Anger is one of those many experienced human emotion. There is nothing wrong about feeling angry. However, the actions/behaviours associated with anger can put you or the other person at risk.
Anger in many situations begins with feelings of annoyance leading to frustration and at times extends to intense uncontrollable feelings of rage. There is physiological changes also occur as a result of anger. This might include increased heart rate, tensed muscles, and blood rush.
When people are angry, they often display angry behaviours including the following;
- Aggressive behaviours: yelling, name-calling, criticising and even physical violence towards people or objects.
- Passive aggressive behaviours: Silent treatment, refuses to communicate and ignoring.
Anger is also considered as a secondary emotion, in which anger can be developed from the primary feeling of annoyance, frustration, stress, unfairness and injustice, sadness, hurt and grief. Sometimes people keep things bottled up for a long time without addressing the issues assertively and this accumulated stress can make them feel like losing control and they may resort to angry outbursts to gain relief.
Anger is body’s natural response to threat/fear. It produces ‘fight’ response in our body when triggered by a threat to survive danger.
Anger is a problem when it interferes with your ability to function effectively as a responsible individual in the society. Problematic anger can cause trouble at your work, social life, parenting, intimate life and with the law.
Some signs of problematic anger include:
- Feeling angry a lot of the time
- Feeling like you have no control over your anger
- Expressing your anger to people who you are close with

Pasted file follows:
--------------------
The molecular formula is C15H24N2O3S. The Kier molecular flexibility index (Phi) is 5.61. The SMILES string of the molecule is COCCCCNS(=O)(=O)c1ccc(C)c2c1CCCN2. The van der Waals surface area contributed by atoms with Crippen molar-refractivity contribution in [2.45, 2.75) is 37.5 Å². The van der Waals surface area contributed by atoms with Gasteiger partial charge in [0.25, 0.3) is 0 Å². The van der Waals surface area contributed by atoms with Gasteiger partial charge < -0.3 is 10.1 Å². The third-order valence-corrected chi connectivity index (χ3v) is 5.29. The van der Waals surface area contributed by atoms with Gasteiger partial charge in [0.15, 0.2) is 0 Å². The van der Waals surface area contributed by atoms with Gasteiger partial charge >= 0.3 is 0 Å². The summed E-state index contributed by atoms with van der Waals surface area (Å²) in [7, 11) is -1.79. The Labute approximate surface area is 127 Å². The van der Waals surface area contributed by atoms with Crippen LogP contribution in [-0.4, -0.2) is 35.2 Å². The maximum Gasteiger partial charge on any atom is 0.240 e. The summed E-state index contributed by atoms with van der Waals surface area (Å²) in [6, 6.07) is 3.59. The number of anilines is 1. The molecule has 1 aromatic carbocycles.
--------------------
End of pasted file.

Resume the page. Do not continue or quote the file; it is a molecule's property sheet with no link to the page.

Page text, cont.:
- Thinking that you have to be angry to get what you want
- Your anger makes your body hurt
- It takes a long time for you to settle with your anger even the triggering event has passed
- Feeling anxious and disappointed about your own anger
- Your anger affects situations that are not related to the activating event
- Resort in substances to reduce the feeling of anger
- People raise concerns about your anger at work and personal life
- Worried that you might hurt someone close to you badly because of your anger
- Easily getting involved in arguments and road rage
How anger management counselling helps?
Problematic anger can pose risk to you and others. One of the real struggles with anger is, at the time when you act on your anger it feels ‘so good’, however, this ‘so good’ feeling of relief can create long-standing issues of guilt and even leads to trouble with law and, hence, acting on anger is not a healthy solution due to its long-term detrimental effects on the individual.
In anger management counselling, you get an opportunity to express your anger in a controlled way, which gives you an opportunity to release some of the underlying painful emotions. This, in fact, assists you to deal with the issues that make you feel angry. Bottling up anger can lead to developing excessive pressure on you and can later explode with anger outbursts or uncontrollable release of anger in a violent way. Also, the bottled up anger may transform into depression, anxiety and even create medically unexplained pains and aches in the body.
Ready to find out more?
Talking about the anger and addressing the long-standing issues that may cause the anger helps with reducing the feeling of anger. In addition, there are strategies that you can practice by identifying your early warning signs of anger before it gets worse.